Who came up on top?

I’m already hearing from sources who attended the three interviews over the last three days that Ngozi has come up as the top candidate, followed closely by Ocampo, with Dr. Kim a distant third. Three things have worked for Ngozi to push her over Ocampo, she knows the bank inside-out,  has experience on both sides of the table – a client and world banker-, and that she is an African woman supported by the whole African Union. This, if selected, will make her not only the first non-American to head the bank, but also the first woman, and first African. In the words of the Economist, “May the best woman win”

14 thoughts on “Who came up on top?

  1. Not what I hear. Neither of us attended “all three” and I saw no Board members at both CGD softball events.

  2. If the US loses the position this time around, I think it is safe to say its the fault of the republicans. They are the ones who installed Paul Wolfowitz and made the whole world question the wisdom of this “tradition” of naming an American for over 6 decades unchallanged. I think the best possible scenario for the next couple of days, will be for Kim and Ocampo to bow out and let the best woman win by consensus.

    • Why should Ocampo bow out as you and The Economist say? He has the knowledge and the experience to be the president the World Bank needs to support development around the globe; his presentation at the CGD event showed that he is highly qualified for the job. The only experience NOI has and that he does not have is working inside the bank, which is in fact a strength because he can bring new ideas to introduce it into the XXI century.

      • In addition, he has been recommended by about 380 economists around the world; three letters were sent to the Directors by well known economists from the world, Latin America and Colombia.
        He should stay in the race because he has the best qualifications.

  3. As the World Bank Executive Directors are caucusing on the election of the new President, the Independent Evaluation Group has just published a scathing report on the functioning of the Bank’s operations (summary : http://ieg.worldbankgroup.org/content/dam/ieg/matrix/matrix_overview.pdf), showing commendable courage and acute political sense for its timeliness.

    This report speaks volumes about the urgent need to inject new external blood at the top of the Bank to come to grips with a desperately inefficient organization.

    It also contains reference to the disbandment in 2010 of the internal group charged with quality control at arms-length from operational management. This measure eliminated a valuable source of accountability for operational decisions, particularly in the area of the “knowledge services” which are essential for the future impact of Bank activities.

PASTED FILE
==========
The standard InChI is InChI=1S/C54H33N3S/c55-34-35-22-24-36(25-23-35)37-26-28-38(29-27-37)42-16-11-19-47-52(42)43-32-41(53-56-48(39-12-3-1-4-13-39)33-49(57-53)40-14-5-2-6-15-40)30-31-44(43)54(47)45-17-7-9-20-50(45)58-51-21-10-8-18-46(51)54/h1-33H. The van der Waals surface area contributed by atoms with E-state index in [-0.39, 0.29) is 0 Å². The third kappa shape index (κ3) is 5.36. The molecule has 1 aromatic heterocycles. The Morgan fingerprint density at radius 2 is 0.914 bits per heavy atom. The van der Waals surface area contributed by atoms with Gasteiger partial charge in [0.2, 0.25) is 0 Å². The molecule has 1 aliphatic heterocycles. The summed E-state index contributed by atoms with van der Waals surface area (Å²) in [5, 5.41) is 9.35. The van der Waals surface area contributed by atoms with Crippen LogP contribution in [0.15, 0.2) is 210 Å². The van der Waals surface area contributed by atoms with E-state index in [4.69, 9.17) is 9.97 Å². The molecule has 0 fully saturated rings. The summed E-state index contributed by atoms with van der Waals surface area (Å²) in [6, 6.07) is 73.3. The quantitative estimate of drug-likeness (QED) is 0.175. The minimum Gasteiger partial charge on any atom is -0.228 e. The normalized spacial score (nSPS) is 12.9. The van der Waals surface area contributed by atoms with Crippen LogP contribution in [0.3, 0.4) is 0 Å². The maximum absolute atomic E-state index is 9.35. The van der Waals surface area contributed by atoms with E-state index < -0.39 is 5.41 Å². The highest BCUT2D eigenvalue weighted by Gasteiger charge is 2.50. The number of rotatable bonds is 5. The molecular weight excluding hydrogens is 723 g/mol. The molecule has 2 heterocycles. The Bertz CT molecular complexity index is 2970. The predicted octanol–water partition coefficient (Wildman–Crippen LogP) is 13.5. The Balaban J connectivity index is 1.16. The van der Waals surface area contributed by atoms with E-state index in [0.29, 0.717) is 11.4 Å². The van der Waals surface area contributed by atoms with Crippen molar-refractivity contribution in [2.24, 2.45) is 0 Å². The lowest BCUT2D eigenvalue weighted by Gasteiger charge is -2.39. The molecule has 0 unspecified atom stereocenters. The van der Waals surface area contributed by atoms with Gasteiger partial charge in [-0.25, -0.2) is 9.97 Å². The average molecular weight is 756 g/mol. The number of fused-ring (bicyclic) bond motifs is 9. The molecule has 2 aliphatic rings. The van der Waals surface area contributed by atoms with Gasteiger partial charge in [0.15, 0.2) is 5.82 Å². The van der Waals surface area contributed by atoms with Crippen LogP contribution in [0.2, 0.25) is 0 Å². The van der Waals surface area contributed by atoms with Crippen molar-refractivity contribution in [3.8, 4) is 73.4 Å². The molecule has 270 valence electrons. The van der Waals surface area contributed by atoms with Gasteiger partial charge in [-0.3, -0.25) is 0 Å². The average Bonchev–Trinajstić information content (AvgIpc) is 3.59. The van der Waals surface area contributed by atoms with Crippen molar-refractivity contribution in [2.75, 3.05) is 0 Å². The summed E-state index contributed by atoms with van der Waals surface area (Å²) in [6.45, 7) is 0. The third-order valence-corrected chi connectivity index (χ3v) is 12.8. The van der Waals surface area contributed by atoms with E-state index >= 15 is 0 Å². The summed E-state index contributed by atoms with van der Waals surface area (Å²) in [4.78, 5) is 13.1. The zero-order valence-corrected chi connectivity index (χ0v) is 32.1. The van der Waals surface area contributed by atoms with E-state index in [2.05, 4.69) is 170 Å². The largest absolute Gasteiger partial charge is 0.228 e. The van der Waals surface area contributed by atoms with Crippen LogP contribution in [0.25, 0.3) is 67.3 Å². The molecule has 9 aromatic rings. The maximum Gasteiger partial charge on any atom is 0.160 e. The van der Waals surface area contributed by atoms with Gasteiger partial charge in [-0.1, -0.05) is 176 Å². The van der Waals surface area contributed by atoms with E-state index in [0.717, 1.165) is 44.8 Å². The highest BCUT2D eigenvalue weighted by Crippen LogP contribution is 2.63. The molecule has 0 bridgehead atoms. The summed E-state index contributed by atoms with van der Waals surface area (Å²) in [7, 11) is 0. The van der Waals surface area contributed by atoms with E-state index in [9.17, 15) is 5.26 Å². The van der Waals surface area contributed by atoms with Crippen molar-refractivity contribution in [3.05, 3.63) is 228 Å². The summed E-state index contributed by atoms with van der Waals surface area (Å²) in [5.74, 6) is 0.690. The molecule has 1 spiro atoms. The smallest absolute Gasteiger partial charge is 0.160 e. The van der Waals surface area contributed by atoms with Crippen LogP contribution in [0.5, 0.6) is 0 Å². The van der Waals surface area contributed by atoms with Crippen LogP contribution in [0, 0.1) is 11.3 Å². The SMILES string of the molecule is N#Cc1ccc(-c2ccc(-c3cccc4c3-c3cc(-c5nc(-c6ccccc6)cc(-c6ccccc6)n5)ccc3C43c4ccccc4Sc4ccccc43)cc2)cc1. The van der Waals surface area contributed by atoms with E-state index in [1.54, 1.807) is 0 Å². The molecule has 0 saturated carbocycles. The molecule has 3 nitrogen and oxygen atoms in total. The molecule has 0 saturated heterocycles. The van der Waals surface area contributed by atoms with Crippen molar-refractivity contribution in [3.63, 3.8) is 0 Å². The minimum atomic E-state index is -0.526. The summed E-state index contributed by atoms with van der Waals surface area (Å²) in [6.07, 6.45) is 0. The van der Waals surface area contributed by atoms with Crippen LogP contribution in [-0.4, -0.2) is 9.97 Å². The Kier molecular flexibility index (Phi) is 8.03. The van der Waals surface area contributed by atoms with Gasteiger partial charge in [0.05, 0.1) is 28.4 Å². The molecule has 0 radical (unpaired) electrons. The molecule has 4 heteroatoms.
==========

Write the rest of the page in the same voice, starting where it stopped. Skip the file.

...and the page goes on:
The public would find it informative to know how the charming “insider” candidate discharged her personal accountability in this core area during her interview with the Bank Board.

  4. Indeed, we’d all like to know what the charismatic insider’s view of the need for quality was. We can think of the over-designed tool (sic) for risk assessment imposed after the Albania mess, the candor-destroying imposition of term contracts, personalization of the Bank’s Development Grant Facility (includng a big grant for an African organization where she’d seen a Bank friend and former boss installed to deliver 1980s style technical assistance), and nationality-based appointments of cronies and compatriots into key quality positions. And her leadership as the budget and organizational features of the Bank’s matrix organization hit an iceberg.

  5. Merit should play a huge role in who emerges. If indeed she has “come out tops”, then let her have it. In a deeply chauvinistic world, I know a woman needs to do more than is necessary to earn recognition. If she emerges as the World Bank President, it will change the world. It will represent a new paradigm engineered by the US that for once will allow merit to be institutionised in the selection process of the World Bank Pressident. The US will be the ultimate winner. Nigeria will miss her as its Finance Minister and Coordinating Minister for the economy. She will be released to play in the big stage.

  6. There were no World Bank board members at the two CGD/WaPo events. There were only board members at the three, in camera interviews. No staff. No advisors. So it’s fair to say that anyone who claims to have been at all three ‘interviews’ was a Board member. African advisors to Executive Directors have been adamant all along it has to be Ngozi, and still are, but they weren’t at the interviews. Unless their principals are talking–which would suggest grave indiscretion and possibly confirm their nationality preference and disrespect for a process in which they have signed off on by participating–there is ‘no news’ about the formal interview process except (unconfirmed) that each of the 25 directors could ask up to five questions.

    The poor nominees! Even candidates for US public office don’t get fired 125 questions in three hours. Lunch is a poor recompense.

  7. On the words of of the Economist I stand, “May the best woman win”.

    And there is only one iron lady in this contest: NOI

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